The science of nuclear energy
The science of nuclear energy

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The science of nuclear energy

Week 1: Into the atom

Introduction

Welcome to this free course, The science of nuclear energy.

In the following video, course authors Sam Smidt and Gemma Warriner introduce themselves and do some experiments with a Geiger counter to show radioactivity.

Download this video clip.Video player: ou_futurelearn_nuclear_energy_vid_1112.mp4
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Transcript

SAM SMIDT
Hello, and welcome to the course. I’m Sam Smidt.
GEMMA WARRINER
And I’m Gemma Warriner. Over the next four weeks, you’ll be taking a good look at the issues that surround nuclear energy and energy supply in general.
SAM SMIDT
You’ll also be looking at some of the issues that make nuclear energy more of a difficult choice and the reasons why governments are sometimes more cautious about adopting it. But this first week’s all about the science.
GEMMA WARRINER
We’re going to be looking at fission and radioactivity. Now, I have a Geiger counter here. You might have seen one of these before. Radioactive materials emit particles, and we’ll be looking at these particles later this week.
When one of these particles enters the tube, it’s registered as a click. So the more clicks you hear, the more radioactive it is nearby. Now, you may hear there’s some clicks going on while I’m talking to you now. Now, that’s to be expected. That’s background radiation, and it’s due to the low level radioactivity that surrounds us all the time.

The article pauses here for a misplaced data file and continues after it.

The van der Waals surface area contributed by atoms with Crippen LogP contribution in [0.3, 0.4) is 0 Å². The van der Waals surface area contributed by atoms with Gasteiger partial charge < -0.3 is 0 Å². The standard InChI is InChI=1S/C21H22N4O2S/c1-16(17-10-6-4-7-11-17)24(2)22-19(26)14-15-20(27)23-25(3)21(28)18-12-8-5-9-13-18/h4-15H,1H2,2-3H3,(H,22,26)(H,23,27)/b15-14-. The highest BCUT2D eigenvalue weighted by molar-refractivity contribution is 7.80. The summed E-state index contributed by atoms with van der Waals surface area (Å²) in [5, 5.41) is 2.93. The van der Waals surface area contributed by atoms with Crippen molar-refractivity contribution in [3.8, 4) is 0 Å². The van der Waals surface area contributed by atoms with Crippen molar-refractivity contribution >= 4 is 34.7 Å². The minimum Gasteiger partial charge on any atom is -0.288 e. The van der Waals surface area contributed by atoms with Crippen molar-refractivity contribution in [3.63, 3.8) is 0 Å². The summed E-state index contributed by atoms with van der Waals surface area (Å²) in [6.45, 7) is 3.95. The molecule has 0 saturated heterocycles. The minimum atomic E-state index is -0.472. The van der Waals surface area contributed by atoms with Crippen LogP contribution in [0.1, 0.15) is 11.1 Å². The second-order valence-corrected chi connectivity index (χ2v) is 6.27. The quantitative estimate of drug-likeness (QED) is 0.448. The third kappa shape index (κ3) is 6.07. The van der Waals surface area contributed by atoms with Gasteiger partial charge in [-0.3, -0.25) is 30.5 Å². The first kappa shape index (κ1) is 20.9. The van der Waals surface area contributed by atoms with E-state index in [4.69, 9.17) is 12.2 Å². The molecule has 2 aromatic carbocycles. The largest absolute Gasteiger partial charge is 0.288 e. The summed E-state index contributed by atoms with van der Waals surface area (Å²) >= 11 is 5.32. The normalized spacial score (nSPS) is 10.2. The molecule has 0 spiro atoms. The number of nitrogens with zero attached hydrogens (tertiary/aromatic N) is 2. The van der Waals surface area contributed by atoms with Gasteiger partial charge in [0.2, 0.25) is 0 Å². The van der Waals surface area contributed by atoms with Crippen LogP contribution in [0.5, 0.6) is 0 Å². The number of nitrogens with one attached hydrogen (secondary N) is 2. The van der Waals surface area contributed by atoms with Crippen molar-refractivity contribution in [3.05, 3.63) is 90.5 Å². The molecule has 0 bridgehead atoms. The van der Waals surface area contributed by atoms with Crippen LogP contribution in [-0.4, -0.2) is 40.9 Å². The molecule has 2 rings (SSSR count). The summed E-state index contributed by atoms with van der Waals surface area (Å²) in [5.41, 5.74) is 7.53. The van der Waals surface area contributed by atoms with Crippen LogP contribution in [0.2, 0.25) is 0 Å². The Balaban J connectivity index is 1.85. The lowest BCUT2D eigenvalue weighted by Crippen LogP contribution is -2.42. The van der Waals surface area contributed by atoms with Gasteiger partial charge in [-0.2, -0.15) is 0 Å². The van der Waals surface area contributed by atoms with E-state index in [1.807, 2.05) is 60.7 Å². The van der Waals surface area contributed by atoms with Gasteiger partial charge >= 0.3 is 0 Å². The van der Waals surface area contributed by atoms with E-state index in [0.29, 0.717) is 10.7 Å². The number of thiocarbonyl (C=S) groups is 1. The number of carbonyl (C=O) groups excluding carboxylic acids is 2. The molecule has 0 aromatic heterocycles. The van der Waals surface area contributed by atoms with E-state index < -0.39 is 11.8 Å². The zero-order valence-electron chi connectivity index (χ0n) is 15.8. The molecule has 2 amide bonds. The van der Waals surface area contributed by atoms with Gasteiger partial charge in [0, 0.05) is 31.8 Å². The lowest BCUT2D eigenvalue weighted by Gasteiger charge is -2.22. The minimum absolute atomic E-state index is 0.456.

Now, I have a couple of sources of that radioactivity here. Well, Sam does. We have some bananas. So if I put the Geiger counter next to them, they’re getting a few clicks. So they are contributing to the background.
We’re going to get more clicks if I put the Geiger counter next to Sam’s watch. You can hopefully hear there. We’re getting quite a few more clicks. That’s because Sam’s watch is quite an old watch, and the fluorescent paint actually contains radium, and radium is radioactive.
SAM SMIDT
The other thing we’re going to focus on this week is fission, which is how we get most energy that is produced in nuclear reactors. Fission is when you split nuclei of large unstable elements, usually uranium, into two smaller, more stable nuclei and energy is released in the process. That’s pretty much all there is to it, but you’ll learn about how we measure that energy, and that’s all related to Einstein’s famous equation e equals mc squared. Stay with us and it’ll all become clear.
End transcript
 
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In Week 1 you’ll learn about the science behind nuclear energy. This learning will set you up for the rest of the course as you consider nuclear energy in context.

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